AQAP inspired multiple plots in the United States, including the 2009 Little Rock and Fort Hood shootings, which killed one and 13 people, respectively, as well as the 2009 Christmas Day “underwear bomber” and the 2010 Times Square car bombing attempts.


After the shooting at the office of French satirical magazine Charlie Hebdo that killed 12 people in Paris and the 2019 attack on Naval Air Station Pensacola in Florida by a Saudi Air Force aviation student that killed three people, AQAP had pivoted to focus mostly on regional insurgent activities and local governance projects.


Notably, the Pensacola attacker’s Twitter timeline included posts and retweets criticizing US support for Israel’s policies toward Palestine. Moreover, AQAP’s recent emphasis on providing potential attackers with detailed bomb-making and placing instructions, as well as tactical and target-selection guidance, specifically against Western civilian airliners and prominent political and economic figures, represents a new trend.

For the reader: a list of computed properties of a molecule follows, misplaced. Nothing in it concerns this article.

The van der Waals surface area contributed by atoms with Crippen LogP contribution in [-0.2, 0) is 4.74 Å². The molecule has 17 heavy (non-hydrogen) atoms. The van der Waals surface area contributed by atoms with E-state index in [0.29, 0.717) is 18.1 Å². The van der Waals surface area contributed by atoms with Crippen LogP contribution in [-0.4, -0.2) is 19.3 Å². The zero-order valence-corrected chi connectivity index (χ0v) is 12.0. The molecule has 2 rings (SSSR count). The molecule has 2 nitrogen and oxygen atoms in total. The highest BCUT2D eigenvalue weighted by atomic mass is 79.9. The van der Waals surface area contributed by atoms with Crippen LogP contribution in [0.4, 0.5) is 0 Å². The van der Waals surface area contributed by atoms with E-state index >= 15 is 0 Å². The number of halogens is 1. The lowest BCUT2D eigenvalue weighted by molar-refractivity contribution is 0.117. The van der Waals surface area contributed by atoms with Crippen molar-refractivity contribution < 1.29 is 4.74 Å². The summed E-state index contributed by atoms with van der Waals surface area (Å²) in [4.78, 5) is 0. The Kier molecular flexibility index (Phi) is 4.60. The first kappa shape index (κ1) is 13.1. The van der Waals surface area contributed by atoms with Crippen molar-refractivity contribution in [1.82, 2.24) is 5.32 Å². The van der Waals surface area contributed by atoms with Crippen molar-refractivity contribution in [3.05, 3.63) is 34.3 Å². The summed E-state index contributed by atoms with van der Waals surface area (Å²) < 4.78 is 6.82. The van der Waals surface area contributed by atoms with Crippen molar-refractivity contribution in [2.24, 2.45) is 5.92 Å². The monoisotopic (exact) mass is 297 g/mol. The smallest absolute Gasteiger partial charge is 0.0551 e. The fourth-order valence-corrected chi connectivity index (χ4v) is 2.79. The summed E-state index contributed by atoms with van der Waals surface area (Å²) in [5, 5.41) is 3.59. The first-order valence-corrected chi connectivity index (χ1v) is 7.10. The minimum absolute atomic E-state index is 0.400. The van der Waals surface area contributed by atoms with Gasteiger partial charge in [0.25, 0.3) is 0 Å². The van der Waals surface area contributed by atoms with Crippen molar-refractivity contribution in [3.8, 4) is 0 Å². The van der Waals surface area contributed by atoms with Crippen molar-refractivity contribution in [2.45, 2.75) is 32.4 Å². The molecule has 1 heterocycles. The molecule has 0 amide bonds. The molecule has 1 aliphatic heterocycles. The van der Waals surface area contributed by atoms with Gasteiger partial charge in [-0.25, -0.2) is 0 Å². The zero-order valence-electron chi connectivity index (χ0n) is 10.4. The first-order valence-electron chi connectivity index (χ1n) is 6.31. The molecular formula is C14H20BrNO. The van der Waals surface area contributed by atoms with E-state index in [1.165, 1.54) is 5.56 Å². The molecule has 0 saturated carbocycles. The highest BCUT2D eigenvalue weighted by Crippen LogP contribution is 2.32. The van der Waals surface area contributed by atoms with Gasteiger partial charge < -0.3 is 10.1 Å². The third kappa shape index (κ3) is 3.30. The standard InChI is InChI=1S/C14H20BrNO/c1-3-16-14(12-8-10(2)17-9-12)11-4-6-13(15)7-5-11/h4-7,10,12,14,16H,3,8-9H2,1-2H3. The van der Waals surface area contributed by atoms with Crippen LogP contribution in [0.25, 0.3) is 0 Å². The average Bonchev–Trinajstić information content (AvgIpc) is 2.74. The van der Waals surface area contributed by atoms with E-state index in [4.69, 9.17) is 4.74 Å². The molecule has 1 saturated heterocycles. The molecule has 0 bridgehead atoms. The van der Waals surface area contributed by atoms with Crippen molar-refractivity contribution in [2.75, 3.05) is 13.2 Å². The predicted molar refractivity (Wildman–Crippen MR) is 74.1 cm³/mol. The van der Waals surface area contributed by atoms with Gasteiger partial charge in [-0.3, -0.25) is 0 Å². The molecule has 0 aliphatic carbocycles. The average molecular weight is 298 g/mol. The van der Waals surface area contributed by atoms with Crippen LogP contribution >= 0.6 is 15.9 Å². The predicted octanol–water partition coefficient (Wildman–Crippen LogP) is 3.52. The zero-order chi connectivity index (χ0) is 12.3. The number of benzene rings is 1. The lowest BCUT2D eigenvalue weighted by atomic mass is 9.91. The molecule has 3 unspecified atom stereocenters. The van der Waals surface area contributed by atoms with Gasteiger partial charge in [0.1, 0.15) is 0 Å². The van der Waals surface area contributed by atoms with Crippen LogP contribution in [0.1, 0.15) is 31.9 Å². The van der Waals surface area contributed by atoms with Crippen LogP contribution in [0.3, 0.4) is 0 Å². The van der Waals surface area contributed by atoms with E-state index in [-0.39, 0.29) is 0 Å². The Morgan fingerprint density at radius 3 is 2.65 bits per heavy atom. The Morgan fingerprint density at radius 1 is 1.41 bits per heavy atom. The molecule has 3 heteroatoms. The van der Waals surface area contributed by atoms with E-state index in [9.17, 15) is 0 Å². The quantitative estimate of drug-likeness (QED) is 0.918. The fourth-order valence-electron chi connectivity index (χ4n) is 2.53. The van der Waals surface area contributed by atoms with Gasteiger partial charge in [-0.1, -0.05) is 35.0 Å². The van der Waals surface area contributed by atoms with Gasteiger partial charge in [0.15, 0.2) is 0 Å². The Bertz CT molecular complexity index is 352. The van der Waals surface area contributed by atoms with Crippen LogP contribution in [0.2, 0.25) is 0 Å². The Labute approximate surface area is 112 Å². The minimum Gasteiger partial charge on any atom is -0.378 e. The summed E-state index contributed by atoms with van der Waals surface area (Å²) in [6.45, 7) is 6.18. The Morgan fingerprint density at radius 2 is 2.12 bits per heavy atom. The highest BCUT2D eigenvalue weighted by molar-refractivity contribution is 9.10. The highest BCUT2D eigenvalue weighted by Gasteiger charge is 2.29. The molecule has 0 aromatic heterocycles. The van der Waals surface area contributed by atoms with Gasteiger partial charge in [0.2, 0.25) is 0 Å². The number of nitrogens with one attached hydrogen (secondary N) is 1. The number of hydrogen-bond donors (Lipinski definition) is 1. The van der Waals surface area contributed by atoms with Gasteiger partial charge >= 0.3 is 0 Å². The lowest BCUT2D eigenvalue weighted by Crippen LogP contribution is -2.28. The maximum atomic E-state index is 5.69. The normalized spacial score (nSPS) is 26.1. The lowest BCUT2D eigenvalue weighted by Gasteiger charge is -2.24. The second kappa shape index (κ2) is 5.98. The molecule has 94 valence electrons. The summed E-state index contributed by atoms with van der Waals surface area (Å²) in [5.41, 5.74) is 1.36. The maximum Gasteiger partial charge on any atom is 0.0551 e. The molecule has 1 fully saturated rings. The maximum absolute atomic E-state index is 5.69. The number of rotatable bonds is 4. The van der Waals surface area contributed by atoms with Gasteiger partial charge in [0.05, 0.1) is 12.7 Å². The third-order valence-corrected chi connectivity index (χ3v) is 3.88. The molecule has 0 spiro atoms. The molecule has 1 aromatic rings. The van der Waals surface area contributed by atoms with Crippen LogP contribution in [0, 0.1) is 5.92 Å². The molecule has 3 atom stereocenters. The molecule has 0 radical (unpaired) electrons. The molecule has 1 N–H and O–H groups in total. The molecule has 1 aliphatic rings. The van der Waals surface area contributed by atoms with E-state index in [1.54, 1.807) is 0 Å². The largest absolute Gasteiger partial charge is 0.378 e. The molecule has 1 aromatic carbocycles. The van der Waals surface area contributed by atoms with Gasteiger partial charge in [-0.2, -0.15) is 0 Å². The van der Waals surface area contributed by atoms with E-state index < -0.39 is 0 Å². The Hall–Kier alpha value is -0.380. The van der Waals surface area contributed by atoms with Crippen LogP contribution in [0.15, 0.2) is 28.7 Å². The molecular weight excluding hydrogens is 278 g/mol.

A United Nations letter made public in January 2024 warned that “AQAP has significantly reinvigorated its media strategy and content, capitalizing on international events including Qur’an burnings [that started in Stockholm, Sweden on January 21, 2023,] and the 7 October attacks to incite lone actors globally” while harboring the “intent to conduct operations in the region and beyond.”


AQAP draws upon its organizational lore and history to glorify those who have carried out inspired attacks in the past, touting them as examples of heroism to emulate. The first post-October 7 video production of its renewed “Inspire” series –specifically purposed to incite supporters to commit acts of violence in the West – was released in late December 2023. The video leverages AQAP’s expertise with improvised explosive devices to provide a detailed step-by-step tutorial on bomb-making and identifying as a priority, civilian airliners belonging to American Airlines, United, Continental Airlines, Delta, British Airways, Easy Jet, Air France, and Air France KLM.